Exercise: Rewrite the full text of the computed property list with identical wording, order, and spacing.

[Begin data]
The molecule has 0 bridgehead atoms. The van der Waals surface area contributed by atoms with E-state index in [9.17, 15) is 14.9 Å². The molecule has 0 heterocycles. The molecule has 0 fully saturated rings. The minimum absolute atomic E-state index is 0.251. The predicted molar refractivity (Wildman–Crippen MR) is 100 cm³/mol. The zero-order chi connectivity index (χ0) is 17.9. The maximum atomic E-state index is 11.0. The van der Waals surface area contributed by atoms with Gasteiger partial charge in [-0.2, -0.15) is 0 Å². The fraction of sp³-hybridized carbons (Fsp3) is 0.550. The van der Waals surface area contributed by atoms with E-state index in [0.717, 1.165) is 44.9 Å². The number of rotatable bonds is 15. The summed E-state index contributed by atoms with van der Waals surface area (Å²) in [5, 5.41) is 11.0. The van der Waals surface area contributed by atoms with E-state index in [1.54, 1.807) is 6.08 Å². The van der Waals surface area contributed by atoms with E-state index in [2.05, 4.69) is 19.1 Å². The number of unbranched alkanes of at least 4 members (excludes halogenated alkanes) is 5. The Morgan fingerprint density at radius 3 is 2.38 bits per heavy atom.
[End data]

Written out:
The molecule has 0 bridgehead atoms. The van der Waals surface area contributed by atoms with E-state index in [9.17, 15) is 14.9 Å². The molecule has 0 heterocycles. The molecule has 0 fully saturated rings. The minimum absolute atomic E-state index is 0.251. The predicted molar refractivity (Wildman–Crippen MR) is 100 cm³/mol. The zero-order chi connectivity index (χ0) is 17.9. The maximum atomic E-state index is 11.0. The van der Waals surface area contributed by atoms with Gasteiger partial charge in [-0.2, -0.15) is 0 Å². The fraction of sp³-hybridized carbons (Fsp3) is 0.550. The van der Waals surface area contributed by atoms with E-state index in [0.717, 1.165) is 44.9 Å². The number of rotatable bonds is 15. The summed E-state index contributed by atoms with van der Waals surface area (Å²) in [5, 5.41) is 11.0. The van der Waals surface area contributed by atoms with E-state index in [1.54, 1.807) is 6.08 Å². The van der Waals surface area contributed by atoms with E-state index in [2.05, 4.69) is 19.1 Å². The number of unbranched alkanes of at least 4 members (excludes halogenated alkanes) is 5. The Morgan fingerprint density at radius 3 is 2.38 bits per heavy atom.